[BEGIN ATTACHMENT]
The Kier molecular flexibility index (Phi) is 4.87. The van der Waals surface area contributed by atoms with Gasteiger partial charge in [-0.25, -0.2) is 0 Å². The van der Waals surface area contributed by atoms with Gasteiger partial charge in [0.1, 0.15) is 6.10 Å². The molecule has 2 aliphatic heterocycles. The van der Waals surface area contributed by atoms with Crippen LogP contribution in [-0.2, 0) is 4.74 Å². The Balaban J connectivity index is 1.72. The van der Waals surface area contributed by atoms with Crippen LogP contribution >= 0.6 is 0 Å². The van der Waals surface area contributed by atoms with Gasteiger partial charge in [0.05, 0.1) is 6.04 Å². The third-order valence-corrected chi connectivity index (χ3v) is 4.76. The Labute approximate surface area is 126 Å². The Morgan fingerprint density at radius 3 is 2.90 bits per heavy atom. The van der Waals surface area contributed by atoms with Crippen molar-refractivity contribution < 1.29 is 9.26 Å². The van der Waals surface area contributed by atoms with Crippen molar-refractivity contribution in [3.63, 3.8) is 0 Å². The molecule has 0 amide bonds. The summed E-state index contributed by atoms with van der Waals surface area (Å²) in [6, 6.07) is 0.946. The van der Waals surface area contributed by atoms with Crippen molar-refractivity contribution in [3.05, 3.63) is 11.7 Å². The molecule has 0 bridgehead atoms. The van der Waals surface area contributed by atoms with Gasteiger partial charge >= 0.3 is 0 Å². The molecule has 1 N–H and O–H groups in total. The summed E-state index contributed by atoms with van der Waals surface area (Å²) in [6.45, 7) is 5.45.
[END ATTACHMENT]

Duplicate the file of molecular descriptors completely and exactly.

The Kier molecular flexibility index (Phi) is 4.87. The van der Waals surface area contributed by atoms with Gasteiger partial charge in [-0.25, -0.2) is 0 Å². The van der Waals surface area contributed by atoms with Gasteiger partial charge in [0.1, 0.15) is 6.10 Å². The molecule has 2 aliphatic heterocycles. The van der Waals surface area contributed by atoms with Crippen LogP contribution in [-0.2, 0) is 4.74 Å². The Balaban J connectivity index is 1.72. The van der Waals surface area contributed by atoms with Crippen LogP contribution >= 0.6 is 0 Å². The van der Waals surface area contributed by atoms with Gasteiger partial charge in [0.05, 0.1) is 6.04 Å². The third-order valence-corrected chi connectivity index (χ3v) is 4.76. The Labute approximate surface area is 126 Å². The Morgan fingerprint density at radius 3 is 2.90 bits per heavy atom. The van der Waals surface area contributed by atoms with Crippen molar-refractivity contribution < 1.29 is 9.26 Å². The van der Waals surface area contributed by atoms with Crippen molar-refractivity contribution in [3.63, 3.8) is 0 Å². The molecule has 0 amide bonds. The summed E-state index contributed by atoms with van der Waals surface area (Å²) in [6, 6.07) is 0.946. The van der Waals surface area contributed by atoms with Crippen molar-refractivity contribution in [3.05, 3.63) is 11.7 Å². The molecule has 0 bridgehead atoms. The van der Waals surface area contributed by atoms with Gasteiger partial charge >= 0.3 is 0 Å². The molecule has 1 N–H and O–H groups in total. The summed E-state index contributed by atoms with van der Waals surface area (Å²) in [6.45, 7) is 5.45.